The coat of arms of Kashubia and Kashubs is a black griffin (half-eagle, half-lion) on a golden shield. In the Middle Ages, the griffin (red one, on a silver shield) was the coat of arms of the princely Griffin dynasty, ruling from the 12th to the 17th century in Western Pomerania. At the turn of the 14th and 15th centuries, one of the representatives of the Griffin dynasty – Eric of Pomerania, was the king of Denmark, Sweden and Norway.The main plot of the game is related to the figure of a griffin who, according to one of Kashubian legends, hid a huge lump of amber in an unknown place in Kashubia. In times of great poverty, this treasure will be found, and the power of amber will restore peace and happiness.
Herb Kaszub


The name Kaszuby (Kashubia or Kashubs), and Kaszëbë in Kashubian, most likely comes from the word ‘kaszuby’, that is, wetlands and marshes. It can also be derived from the type of garments that Pomeranians wore, the huts they lived in, the groats they eagerly ate, and even the Persian or Arabic word ‘kasub’ meaning a man, or a merchant who gets rich.So far, the meaning of the name Kaszuby (Kashubia or Kashubs) has not been explained.

Język kaszubski

Kashubian is a West Slavic language. Many archaic features from the Proto-Slavic language have been preserved in it. One can also find words from the Baltic and Germanic languages in it. About 7% of its vocabulary is Germanisms. In the Middle Ages, the dialects of the Kashubian (Pomeranian) language were used throughout Pomerania, from Gdańsk to Szczecin.Currently, Kashubian is spoken by approximately 150,000 people Logo Muzeum Piśmiennictwa i Muzyki Kaszubsko-Pomorskiej


According to Kashubian legends, the landscape of Pomerania was shaped by giants called stolemë.They raised hills that served them as seats, they dug pits which with time turned into valleys and ravines, they threw huge boulders that can still be seen in many places in Kashubia. They lived in Pomerania before the arrival of humans.Some of them died in battles with dragons, the survivors had to give way to people who were smarter than them. Stolemë were over eight feet tall, had blonde hair and blue eyes, and mostly fed on horse meat.


In the past, in Kashubia, the belief in house elves called krôsniãta was widespread. They wore red color, men of this race had long white beards, lived inside the houses under the floors, in gardens under lilac bushes or in stables. They would help people who were kind to them, and they cause harm to bad people on the farm. Krôsniãta had the magical power to turn pine-cones into gold.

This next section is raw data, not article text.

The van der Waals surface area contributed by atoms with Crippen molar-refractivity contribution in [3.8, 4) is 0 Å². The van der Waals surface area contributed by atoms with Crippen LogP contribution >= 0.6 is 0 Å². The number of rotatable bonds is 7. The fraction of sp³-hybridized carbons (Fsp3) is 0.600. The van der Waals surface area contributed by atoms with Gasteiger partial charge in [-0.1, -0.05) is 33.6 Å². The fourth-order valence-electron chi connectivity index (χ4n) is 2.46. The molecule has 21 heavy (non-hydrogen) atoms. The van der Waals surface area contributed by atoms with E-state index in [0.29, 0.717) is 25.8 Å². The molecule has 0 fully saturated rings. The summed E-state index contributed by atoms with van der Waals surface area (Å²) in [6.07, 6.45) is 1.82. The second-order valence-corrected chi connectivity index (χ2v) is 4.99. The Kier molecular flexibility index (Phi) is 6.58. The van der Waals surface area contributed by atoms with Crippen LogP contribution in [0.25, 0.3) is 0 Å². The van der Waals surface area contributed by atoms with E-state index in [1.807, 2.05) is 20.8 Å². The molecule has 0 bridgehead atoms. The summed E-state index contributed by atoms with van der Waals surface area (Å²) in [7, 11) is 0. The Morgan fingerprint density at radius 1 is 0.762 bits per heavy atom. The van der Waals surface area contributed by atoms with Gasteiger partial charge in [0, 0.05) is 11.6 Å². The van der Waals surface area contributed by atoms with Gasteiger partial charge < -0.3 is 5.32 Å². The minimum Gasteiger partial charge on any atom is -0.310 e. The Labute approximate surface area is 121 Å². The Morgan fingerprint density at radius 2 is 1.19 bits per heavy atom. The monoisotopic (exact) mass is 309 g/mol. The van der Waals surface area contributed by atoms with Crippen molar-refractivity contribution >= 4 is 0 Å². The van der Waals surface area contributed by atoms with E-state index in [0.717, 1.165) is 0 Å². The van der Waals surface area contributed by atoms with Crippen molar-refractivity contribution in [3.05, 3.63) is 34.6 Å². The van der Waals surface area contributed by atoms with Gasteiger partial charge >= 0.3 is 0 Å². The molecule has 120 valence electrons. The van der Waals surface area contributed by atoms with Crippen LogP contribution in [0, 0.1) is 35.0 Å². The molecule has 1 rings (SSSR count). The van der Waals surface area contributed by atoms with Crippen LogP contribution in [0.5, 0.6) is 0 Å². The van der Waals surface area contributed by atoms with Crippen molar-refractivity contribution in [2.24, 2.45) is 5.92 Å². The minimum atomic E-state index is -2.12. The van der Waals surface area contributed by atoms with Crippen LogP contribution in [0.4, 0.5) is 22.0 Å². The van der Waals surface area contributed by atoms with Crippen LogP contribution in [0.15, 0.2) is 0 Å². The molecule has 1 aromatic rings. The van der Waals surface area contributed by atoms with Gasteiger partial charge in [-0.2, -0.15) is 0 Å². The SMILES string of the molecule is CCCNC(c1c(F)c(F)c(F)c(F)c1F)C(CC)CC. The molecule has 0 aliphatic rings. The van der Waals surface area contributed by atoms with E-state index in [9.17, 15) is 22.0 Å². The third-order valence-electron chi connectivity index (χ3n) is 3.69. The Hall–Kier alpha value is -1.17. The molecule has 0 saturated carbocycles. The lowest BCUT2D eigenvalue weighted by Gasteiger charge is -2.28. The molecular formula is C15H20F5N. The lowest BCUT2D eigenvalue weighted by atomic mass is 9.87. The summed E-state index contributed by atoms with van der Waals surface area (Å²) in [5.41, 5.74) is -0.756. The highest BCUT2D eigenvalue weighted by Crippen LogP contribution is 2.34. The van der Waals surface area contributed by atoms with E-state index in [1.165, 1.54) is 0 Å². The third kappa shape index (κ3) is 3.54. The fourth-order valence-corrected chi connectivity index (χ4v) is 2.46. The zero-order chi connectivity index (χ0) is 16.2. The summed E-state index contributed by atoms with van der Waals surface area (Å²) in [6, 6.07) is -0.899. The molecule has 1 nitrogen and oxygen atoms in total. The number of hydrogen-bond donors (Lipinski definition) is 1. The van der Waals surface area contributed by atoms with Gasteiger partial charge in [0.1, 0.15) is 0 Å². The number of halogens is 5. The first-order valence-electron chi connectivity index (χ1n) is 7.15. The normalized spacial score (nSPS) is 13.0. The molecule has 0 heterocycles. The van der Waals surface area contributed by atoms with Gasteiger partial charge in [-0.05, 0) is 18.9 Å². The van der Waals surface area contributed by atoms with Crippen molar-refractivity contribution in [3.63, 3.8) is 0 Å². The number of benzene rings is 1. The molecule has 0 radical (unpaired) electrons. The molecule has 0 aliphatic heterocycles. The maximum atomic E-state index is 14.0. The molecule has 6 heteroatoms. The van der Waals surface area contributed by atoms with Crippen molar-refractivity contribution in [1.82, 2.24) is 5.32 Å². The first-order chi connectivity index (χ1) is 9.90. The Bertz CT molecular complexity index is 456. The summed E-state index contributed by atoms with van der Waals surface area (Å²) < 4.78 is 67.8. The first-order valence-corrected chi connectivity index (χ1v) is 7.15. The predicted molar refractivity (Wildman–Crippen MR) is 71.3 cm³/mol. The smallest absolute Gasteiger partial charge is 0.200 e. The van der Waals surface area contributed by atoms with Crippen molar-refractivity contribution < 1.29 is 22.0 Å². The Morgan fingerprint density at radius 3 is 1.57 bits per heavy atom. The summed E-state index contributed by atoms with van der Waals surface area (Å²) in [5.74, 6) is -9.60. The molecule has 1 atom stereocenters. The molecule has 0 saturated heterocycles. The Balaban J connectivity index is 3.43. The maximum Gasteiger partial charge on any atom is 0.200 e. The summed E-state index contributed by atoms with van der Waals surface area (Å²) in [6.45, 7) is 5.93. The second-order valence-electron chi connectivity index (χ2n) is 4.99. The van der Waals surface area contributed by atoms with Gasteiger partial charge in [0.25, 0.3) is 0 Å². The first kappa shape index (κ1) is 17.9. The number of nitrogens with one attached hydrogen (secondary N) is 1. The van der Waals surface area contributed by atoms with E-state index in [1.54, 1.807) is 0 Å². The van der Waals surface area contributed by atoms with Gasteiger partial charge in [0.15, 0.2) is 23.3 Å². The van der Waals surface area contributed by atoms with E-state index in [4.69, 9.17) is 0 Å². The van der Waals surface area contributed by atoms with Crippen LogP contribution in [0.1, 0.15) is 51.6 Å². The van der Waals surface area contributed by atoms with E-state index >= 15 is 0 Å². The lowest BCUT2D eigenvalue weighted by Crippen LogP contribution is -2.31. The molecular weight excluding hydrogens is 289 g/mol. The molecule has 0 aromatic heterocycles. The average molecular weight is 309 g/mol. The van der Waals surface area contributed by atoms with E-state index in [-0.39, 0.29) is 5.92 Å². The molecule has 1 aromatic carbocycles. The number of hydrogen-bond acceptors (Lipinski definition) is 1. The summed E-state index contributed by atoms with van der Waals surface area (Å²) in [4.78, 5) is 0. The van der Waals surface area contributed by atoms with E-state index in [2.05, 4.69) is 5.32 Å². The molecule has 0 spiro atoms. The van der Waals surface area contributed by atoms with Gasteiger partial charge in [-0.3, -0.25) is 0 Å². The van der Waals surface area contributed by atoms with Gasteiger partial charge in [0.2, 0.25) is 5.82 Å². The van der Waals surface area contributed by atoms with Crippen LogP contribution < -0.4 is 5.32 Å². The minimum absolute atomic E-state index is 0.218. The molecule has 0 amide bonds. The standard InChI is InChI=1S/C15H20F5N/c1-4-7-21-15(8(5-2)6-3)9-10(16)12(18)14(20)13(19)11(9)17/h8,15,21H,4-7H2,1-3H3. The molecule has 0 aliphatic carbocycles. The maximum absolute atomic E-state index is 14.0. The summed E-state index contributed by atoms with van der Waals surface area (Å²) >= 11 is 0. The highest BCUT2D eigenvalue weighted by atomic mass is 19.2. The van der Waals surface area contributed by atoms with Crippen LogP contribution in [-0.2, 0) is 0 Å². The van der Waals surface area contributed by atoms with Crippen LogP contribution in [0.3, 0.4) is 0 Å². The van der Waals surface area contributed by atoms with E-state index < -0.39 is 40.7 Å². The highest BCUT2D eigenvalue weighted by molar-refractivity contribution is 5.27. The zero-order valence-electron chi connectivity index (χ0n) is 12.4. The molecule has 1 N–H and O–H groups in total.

Stone circles

Before the Slavs began to settle in Pomerania in the 6th century AD, these areas were inhabited by Germanic Goths and Gepids. They left behind many mementoes, for example numerous burial mounds and stone circles, which can be seen, among others, in Odry and Węsiory.
Ilustration Wieszczi


Even at the beginning of the 20th century, in Kashubia, there were cases where the corpses of the deceased were dug up and their heads cut off with a special peat shovel.People believed that these were the so-called wieszczi or òpi, who – after death – rose from the grave to kill members of their family. A man who could become a wieszczi after his death was recognizable at birth – when he was born with a caul on his head, it was a bad sign. The caul had to be burnt, the dust was mixed with water and after a few days the mixture was to be drunk by the new-born.After death, the man was closely watched in the coffin – when he turned red in the face, a piece of a fishing net – among other things – had to be put in his casket, so that he could keep himself busy untangling the knots, or a page from a prayer book with a litany on it, but without the word ‘amen’, so that his prayer would never end. Òpi, on the other hand, was born with two teeth that had to be knocked out immediately.If òpi came out of the tomb and rang the bell in the church, everyone who heard the sound – died. When no security measures helped, the body of wieszczi or òpi had to be dug up, and the head – cut off...

Magical practice

To this day, Kashubians exercise certain magical practices, e.g. newborns and young animals have their necks tied around with a red ribbon to make them resistant to the so-called ‘evil eye’ or unkind words. Babies’ beauty should not be praised too much, as this can bring them bad luck. After cutting the hair, it should be burned to prevent the devil from making a nest of it, which can cause headaches.

Herbal medicine

Plants that were used for magical purposes include, among others lëbiszk (Pol. lubczyk, En. lovage) which awakens love, whereas wormwood and marsh Labrador protect men and animals from charm. Juniper or birch twigs add vitality in spring. Bëlëca (Pol. bylica, En. mugwort) woven into the hair of a young girl makes it grow beautifully and prevents headaches, and lilac heals tuberculosis in children.

Build the World of the Game with us

We are creating the prototype of the game so you can immerse yourself in the world of Magical Kashubia. Unfortunately, we do not have the funds to produce the full game. Support us by adding the game to the Steam Wishlist and on Kickstarter and build a unique fantasy world with us!
Logo Frozengem Studio
Logo Ministerstwo Kultury Dziedzictwa Narodowego i Sportu
Logo Muzeum Piśmiennictwa i Muzyki Kaszubsko-Pomorskiej w Wejherowie
Co-financed by the Polish Ministry of Culture, National Heritage and Sport from the Culture Promotion Fund – a state special-purpose fund.